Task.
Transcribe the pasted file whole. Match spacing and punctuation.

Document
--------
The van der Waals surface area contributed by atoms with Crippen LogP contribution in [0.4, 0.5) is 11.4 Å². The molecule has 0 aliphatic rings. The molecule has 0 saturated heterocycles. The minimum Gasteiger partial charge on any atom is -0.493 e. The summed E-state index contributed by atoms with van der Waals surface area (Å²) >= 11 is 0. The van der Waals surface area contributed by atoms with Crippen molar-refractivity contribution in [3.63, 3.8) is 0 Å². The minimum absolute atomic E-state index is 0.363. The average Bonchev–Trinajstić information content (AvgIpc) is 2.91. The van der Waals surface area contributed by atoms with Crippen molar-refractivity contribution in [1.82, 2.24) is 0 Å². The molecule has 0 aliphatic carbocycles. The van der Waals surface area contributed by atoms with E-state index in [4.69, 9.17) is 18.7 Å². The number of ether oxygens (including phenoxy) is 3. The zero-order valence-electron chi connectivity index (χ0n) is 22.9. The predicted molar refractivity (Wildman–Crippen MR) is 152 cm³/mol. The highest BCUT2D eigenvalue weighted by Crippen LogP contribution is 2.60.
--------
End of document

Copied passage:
The van der Waals surface area contributed by atoms with Crippen LogP contribution in [0.4, 0.5) is 11.4 Å². The molecule has 0 aliphatic rings. The molecule has 0 saturated heterocycles. The minimum Gasteiger partial charge on any atom is -0.493 e. The summed E-state index contributed by atoms with van der Waals surface area (Å²) >= 11 is 0. The van der Waals surface area contributed by atoms with Crippen molar-refractivity contribution in [3.63, 3.8) is 0 Å². The minimum absolute atomic E-state index is 0.363. The average Bonchev–Trinajstić information content (AvgIpc) is 2.91. The van der Waals surface area contributed by atoms with Crippen molar-refractivity contribution in [1.82, 2.24) is 0 Å². The molecule has 0 aliphatic carbocycles. The van der Waals surface area contributed by atoms with E-state index in [4.69, 9.17) is 18.7 Å². The number of ether oxygens (including phenoxy) is 3. The zero-order valence-electron chi connectivity index (χ0n) is 22.9. The predicted molar refractivity (Wildman–Crippen MR) is 152 cm³/mol. The highest BCUT2D eigenvalue weighted by Crippen LogP contribution is 2.60.